Over the last several years, the Maryland General Assembly has considered bills that are often called “augmented estate” bills. The question becomes, how will these impact Marylanders, if at all? In order to understand the augmented estate, one must first understand the spousal election.
In Maryland a surviving spouse can make an election against their deceased spouse’s estate. This means that if a spouse is disinherited from their spouse’s will, the survivor can claim for one third to one half of net estate of the deceased spouse. However, this election is limited to assets that pass through probate. What that means is that if a person has all of their assets pass either by trust, or by beneficiary designations, they can avoid the statutory elective share of their surviving spouse.
The augmented estate bills seek to include any non-probate assets as part of what the surviving spouse may claim. This could have profound effects on clients who may be estranged or separated from their spouse, but never formally divorced.
Some mechanisms and tools that may become more important in estate planning are prenuptial and postnuptial agreements. A pre- or post-nup allows a married couple to agree through a legally binding agreement on how their assets will be divided, particularly upon divorce, but also generally will waive any rights to the spousal elective share. However, a pre- or post-nup will require consent and agreement from both spouses, whereas a trust can be held completely private from your spouse.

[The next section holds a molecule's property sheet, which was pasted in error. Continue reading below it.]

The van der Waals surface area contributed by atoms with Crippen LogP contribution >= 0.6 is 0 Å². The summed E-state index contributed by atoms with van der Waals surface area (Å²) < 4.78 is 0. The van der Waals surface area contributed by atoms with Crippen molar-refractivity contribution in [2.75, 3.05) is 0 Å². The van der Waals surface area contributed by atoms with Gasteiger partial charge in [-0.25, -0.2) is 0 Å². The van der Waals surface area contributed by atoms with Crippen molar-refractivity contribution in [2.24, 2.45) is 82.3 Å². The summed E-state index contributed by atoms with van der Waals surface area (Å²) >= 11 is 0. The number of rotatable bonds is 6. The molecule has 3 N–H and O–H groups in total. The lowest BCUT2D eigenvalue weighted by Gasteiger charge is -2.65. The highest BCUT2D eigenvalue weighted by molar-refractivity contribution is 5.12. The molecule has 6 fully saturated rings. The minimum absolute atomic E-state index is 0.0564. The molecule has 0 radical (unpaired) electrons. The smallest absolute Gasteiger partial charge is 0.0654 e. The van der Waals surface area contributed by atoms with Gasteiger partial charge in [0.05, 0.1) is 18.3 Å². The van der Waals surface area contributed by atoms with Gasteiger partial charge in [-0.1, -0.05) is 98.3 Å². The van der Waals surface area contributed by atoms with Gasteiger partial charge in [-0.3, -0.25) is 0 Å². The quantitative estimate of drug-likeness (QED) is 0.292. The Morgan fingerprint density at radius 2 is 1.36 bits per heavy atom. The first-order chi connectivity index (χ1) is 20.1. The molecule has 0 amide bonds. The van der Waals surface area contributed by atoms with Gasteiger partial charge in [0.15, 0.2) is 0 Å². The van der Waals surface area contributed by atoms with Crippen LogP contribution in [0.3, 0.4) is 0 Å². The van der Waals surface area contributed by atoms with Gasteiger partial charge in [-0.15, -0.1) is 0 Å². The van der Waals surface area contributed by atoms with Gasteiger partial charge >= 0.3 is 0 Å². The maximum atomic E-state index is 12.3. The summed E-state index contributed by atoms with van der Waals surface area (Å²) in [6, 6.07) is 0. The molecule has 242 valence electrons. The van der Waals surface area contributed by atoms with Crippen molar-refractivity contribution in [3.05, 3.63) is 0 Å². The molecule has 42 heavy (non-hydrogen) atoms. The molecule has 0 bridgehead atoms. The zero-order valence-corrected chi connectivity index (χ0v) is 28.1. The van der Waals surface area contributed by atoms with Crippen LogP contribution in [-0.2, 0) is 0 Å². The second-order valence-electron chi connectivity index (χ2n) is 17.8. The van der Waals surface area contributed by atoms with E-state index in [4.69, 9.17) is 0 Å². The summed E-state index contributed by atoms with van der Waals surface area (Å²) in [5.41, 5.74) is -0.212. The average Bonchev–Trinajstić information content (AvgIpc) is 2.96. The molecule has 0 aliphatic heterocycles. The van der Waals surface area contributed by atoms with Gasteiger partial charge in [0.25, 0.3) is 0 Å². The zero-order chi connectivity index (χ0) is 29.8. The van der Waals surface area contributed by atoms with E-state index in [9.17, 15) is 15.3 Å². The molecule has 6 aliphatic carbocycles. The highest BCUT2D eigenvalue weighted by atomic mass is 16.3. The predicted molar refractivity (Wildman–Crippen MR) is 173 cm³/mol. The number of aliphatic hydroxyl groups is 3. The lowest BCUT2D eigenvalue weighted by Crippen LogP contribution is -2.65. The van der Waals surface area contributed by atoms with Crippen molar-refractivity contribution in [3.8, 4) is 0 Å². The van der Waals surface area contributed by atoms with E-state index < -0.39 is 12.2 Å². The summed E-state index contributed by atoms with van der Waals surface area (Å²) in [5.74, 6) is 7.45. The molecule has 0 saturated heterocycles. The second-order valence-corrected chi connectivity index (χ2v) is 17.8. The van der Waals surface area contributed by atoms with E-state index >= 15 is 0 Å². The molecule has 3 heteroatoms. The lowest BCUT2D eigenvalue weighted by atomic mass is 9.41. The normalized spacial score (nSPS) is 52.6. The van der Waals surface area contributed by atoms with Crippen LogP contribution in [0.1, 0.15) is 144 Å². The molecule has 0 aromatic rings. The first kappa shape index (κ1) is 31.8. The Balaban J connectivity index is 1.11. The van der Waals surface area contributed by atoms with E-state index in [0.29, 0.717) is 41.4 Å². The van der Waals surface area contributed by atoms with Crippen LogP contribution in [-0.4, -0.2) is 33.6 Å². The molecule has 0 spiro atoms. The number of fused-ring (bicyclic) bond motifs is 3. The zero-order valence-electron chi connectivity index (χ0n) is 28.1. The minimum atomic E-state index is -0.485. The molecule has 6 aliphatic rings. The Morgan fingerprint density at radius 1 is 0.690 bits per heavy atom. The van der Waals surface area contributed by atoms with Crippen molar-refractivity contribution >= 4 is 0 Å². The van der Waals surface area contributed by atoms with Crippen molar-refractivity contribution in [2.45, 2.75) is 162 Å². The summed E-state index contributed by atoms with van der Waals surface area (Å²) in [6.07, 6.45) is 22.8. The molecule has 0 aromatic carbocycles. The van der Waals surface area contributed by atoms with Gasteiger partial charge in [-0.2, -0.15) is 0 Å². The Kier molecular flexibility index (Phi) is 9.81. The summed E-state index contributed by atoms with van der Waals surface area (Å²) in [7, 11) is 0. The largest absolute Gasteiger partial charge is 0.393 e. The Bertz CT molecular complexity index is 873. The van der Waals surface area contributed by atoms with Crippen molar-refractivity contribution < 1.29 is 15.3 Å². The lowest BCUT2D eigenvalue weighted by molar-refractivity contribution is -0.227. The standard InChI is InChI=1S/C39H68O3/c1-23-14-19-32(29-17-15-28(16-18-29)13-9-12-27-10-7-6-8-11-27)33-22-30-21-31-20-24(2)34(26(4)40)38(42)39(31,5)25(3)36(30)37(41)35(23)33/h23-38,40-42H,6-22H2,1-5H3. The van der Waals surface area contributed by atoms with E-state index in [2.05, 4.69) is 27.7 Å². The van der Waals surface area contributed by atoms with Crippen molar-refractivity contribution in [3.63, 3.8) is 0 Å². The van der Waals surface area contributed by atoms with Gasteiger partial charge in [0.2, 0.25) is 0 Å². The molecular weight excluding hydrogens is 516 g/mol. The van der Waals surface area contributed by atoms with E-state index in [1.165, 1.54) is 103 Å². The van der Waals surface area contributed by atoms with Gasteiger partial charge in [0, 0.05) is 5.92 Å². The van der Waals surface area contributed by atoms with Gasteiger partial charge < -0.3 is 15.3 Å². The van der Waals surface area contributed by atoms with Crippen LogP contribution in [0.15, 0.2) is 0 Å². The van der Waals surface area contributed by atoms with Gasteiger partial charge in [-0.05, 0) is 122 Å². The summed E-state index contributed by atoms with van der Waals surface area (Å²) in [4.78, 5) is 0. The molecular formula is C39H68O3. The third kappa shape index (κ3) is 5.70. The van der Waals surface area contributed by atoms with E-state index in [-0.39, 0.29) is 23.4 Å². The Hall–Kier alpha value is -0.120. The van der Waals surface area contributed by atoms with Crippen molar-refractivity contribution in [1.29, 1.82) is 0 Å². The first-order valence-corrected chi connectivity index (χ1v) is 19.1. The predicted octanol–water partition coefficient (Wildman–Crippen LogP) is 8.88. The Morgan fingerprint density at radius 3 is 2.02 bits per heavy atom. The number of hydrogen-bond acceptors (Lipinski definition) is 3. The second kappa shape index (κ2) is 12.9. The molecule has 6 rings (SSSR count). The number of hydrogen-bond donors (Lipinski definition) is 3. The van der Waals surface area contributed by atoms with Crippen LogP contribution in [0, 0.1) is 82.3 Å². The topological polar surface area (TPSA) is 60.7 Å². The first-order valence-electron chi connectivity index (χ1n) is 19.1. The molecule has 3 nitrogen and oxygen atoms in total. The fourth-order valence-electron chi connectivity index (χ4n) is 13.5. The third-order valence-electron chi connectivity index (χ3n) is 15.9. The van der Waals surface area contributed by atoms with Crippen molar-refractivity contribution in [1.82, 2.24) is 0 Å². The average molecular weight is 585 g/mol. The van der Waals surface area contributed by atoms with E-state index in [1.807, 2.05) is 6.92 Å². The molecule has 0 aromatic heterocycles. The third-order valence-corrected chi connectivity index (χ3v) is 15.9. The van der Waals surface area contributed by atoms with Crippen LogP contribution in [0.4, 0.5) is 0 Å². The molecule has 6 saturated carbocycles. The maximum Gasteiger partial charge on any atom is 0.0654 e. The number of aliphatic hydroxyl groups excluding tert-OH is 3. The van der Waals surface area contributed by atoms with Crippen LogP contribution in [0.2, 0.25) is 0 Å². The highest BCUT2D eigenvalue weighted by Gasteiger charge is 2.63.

As of right now, there is still the option to disinherit your spouse without any risk of a claim of the elective share by utilizing a trust based estate plan. However, if the augmented estate bill passes, for those seeking to disinherit a spouse, we may need to turn to alternative solutions.
In order to figure out what the best tool for your needs is, it is important to seek assistance from your estate planning attorney.
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